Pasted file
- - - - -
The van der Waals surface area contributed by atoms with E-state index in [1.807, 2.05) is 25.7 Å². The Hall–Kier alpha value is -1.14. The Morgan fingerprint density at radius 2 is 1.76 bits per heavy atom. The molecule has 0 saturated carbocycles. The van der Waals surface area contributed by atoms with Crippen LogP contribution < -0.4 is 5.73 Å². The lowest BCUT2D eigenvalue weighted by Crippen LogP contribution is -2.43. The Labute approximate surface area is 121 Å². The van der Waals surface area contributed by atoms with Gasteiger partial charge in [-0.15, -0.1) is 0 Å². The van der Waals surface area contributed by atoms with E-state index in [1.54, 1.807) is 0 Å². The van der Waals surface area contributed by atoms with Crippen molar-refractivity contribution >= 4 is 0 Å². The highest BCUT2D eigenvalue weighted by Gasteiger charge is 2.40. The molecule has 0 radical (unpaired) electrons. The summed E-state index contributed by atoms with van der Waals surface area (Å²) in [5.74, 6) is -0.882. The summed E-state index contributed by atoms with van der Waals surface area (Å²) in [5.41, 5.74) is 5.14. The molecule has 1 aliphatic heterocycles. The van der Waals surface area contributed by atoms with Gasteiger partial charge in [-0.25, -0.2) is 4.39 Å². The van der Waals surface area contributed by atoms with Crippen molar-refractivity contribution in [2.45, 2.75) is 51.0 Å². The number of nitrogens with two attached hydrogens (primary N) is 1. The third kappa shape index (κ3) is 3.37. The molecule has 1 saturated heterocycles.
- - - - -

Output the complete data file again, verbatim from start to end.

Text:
The van der Waals surface area contributed by atoms with E-state index in [1.807, 2.05) is 25.7 Å². The Hall–Kier alpha value is -1.14. The Morgan fingerprint density at radius 2 is 1.76 bits per heavy atom. The molecule has 0 saturated carbocycles. The van der Waals surface area contributed by atoms with Crippen LogP contribution < -0.4 is 5.73 Å². The lowest BCUT2D eigenvalue weighted by Crippen LogP contribution is -2.43. The Labute approximate surface area is 121 Å². The van der Waals surface area contributed by atoms with Gasteiger partial charge in [-0.15, -0.1) is 0 Å². The van der Waals surface area contributed by atoms with E-state index in [1.54, 1.807) is 0 Å². The van der Waals surface area contributed by atoms with Crippen molar-refractivity contribution >= 4 is 0 Å². The highest BCUT2D eigenvalue weighted by Gasteiger charge is 2.40. The molecule has 0 radical (unpaired) electrons. The summed E-state index contributed by atoms with van der Waals surface area (Å²) in [5.74, 6) is -0.882. The summed E-state index contributed by atoms with van der Waals surface area (Å²) in [5.41, 5.74) is 5.14. The molecule has 1 aliphatic heterocycles. The van der Waals surface area contributed by atoms with Gasteiger partial charge in [-0.25, -0.2) is 4.39 Å². The van der Waals surface area contributed by atoms with Crippen molar-refractivity contribution in [2.45, 2.75) is 51.0 Å². The number of nitrogens with two attached hydrogens (primary N) is 1. The third kappa shape index (κ3) is 3.37. The molecule has 1 saturated heterocycles.